by Zaira


(4 servings)


  • 250 g Amio red lentils
  • 2 carrots
  • 1 stalk of celery
  • 1 small bunch of sage
  • 1 small bunch of parsley
  • 2 sprigs of rosemary
  • 1 red onion
  • half a glass (100 ml) of white wine
  • 200 ml tomato sauce
  • 100 ml water
  • 5 tbs extra virgin olive oil
  • salt and pepper


  1. Rinse and drain the dried lentils (no need to soak them) and keep them aside.
  2. Wash all herbal seasonings separating the leaves from the stems and mince them coarsely with a mezzaluna (crescent-shaped knife) together with the onion and the stalk of celery, keeping some parsley aside.
  3. Peel and wash the carrots, then grate them.
  4. In a wide high-sided pot sauté onion, celery, herbal seasonings and grated carrots at medium heat with 5 tsp of extra virgin olive oil, until the vegetables are well browned.
  5. Add the lentils, simmer with white wine and cook at high heat until reduced.
  6. Add tomato sauce, water, salt and pepper and cook at low heat with the lid on for about 20 minutes, mixing once in a while. Take the lid off and cook for 5 more minutes, always mixing, to evaporate liquids.
  7. Take the pot off the heat and blend it by using an immersion blender to obtain a dense cream.
  8. Let it chill and spread it on hot slices of garlic-rubbed bread, garnishing to taste with some fresh parsley and a drizzle of extra virgin olive oil. Otherwise, you can store it in a jar by covering its surface with some extra virgin olive oil. It will keep in the fridge for 4/5 days.

While the bright color of lentils seemed to require her full attention, she looked outside through the small window, far away.
Those booties she loved immediately got wet, especially their tip, so they changed color and looked like tip tap shoes. She came in and out of the garden as a light presence. She would only collect some sage, rosemary or thyme and then, passing by the woodshed, a bulb of garlic and a couple of onions.

The plot of leaves that was a flourishing garden during the summer had to slowly bow under the weight of the drenched night. The plants surrendered to the new season by bending over their wet darkened stems.

Sometimes a dove would suddenly escape from the branches of a tree. Surprised to hear someone’s steps, it would escape; then it was her turn to be surprised and startled.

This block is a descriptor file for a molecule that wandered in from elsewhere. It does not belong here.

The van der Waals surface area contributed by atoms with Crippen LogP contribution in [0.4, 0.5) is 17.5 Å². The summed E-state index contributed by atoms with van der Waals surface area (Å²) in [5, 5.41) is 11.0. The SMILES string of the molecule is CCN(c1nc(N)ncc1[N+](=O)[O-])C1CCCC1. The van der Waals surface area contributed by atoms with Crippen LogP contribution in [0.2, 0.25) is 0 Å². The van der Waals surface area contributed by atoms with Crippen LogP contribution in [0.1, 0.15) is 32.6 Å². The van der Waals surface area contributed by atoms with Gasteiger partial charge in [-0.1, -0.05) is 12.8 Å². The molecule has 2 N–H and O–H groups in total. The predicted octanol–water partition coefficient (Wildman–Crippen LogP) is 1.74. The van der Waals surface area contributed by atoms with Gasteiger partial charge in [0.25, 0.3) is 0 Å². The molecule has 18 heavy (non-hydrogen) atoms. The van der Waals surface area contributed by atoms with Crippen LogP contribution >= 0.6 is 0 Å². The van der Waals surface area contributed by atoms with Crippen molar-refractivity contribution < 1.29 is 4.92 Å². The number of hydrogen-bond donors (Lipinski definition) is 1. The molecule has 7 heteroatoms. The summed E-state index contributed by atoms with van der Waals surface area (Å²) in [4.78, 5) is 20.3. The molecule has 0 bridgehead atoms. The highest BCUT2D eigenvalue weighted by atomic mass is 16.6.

Perhaps in that moment, while walking on wet leaves in the early morning, she could feel – after the sudden fluttering of wings – that part of her which had remained alive but hidden, almost asleep. Perhaps she finally caught – like a fragment, after so many centuries – the memory of her “wild side”. It was a secret feeling, pungent and fresh like the smell of sage when she rubbed it within her hands.

Perhaps she imagined that she was walking freely, with no time nor fear, through boundless valleys in search for something. Maybe only wood or food.

She enjoyed even only the mere idea of being caught by surprise by something she did not expect. Sometimes a sound would be enough, even only a little wind or a swinging movement on top of distant trees or amongst wild flowers, as if an invisible veil had been lifted. The "wild sense" inside her could be awakened by very small things: the tip of her wet shoes or the bitter cold on her fingers or nose.

She wanted to resist but also to warm herself up inside, the bread must have been almost done. The kitchen was then filled with aromas, while the bright red of lentils on the heat turned into bright orange and, only at the end, in a cream to spread on bread.

I'm Zaira Zarotti,

Photographer and Visual Storyteller, author of the blog The Freaky Table.

To me, the ephemeral beauty of daily simple things, amongst which food certainly plays an important role, are the pretext for personal soul searching and a visual study. Food is sustenance, but it's also culture and it represents us much more than we can imagine. To me, there is no limit to imagination when pulses in the kitchen are concerned. Today, even more then in the past, legumes are the ethic proteinic response to everyone's food needs, without wastage of massive resources for the benefit of few. They hold memories of ancient wisdom and new buds of awareness. They represent a sustainable and respectful future.. and the Earth is grateful.